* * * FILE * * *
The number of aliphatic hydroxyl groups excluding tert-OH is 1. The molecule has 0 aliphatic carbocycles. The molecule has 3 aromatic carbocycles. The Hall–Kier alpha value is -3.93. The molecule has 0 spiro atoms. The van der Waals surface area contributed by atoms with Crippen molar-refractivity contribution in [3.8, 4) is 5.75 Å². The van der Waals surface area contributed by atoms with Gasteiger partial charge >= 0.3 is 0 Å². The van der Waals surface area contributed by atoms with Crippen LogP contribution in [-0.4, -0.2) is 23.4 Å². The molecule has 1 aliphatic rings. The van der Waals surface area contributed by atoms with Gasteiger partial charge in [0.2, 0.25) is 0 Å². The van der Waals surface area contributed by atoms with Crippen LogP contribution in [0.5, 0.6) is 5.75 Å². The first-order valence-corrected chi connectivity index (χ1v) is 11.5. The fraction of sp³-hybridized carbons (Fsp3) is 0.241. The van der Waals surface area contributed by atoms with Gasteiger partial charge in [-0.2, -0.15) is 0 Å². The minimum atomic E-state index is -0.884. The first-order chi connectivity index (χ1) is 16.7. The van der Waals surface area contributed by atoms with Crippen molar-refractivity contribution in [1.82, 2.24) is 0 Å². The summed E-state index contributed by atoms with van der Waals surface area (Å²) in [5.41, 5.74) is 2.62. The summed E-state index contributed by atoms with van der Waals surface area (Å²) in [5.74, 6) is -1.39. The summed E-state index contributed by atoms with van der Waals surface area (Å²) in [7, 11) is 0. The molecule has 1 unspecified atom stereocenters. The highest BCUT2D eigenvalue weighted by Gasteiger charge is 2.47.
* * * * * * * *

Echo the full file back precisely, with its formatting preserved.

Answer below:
The number of aliphatic hydroxyl groups excluding tert-OH is 1. The molecule has 0 aliphatic carbocycles. The molecule has 3 aromatic carbocycles. The Hall–Kier alpha value is -3.93. The molecule has 0 spiro atoms. The van der Waals surface area contributed by atoms with Crippen molar-refractivity contribution in [3.8, 4) is 5.75 Å². The van der Waals surface area contributed by atoms with Gasteiger partial charge >= 0.3 is 0 Å². The van der Waals surface area contributed by atoms with Crippen LogP contribution in [-0.4, -0.2) is 23.4 Å². The molecule has 1 aliphatic rings. The van der Waals surface area contributed by atoms with Gasteiger partial charge in [0.2, 0.25) is 0 Å². The van der Waals surface area contributed by atoms with Crippen LogP contribution in [0.5, 0.6) is 5.75 Å². The first-order valence-corrected chi connectivity index (χ1v) is 11.5. The fraction of sp³-hybridized carbons (Fsp3) is 0.241. The van der Waals surface area contributed by atoms with Gasteiger partial charge in [-0.2, -0.15) is 0 Å². The minimum atomic E-state index is -0.884. The first-order chi connectivity index (χ1) is 16.7. The van der Waals surface area contributed by atoms with Crippen molar-refractivity contribution in [1.82, 2.24) is 0 Å². The summed E-state index contributed by atoms with van der Waals surface area (Å²) in [5.41, 5.74) is 2.62. The summed E-state index contributed by atoms with van der Waals surface area (Å²) in [5.74, 6) is -1.39. The summed E-state index contributed by atoms with van der Waals surface area (Å²) in [7, 11) is 0. The molecule has 1 unspecified atom stereocenters. The highest BCUT2D eigenvalue weighted by Gasteiger charge is 2.47.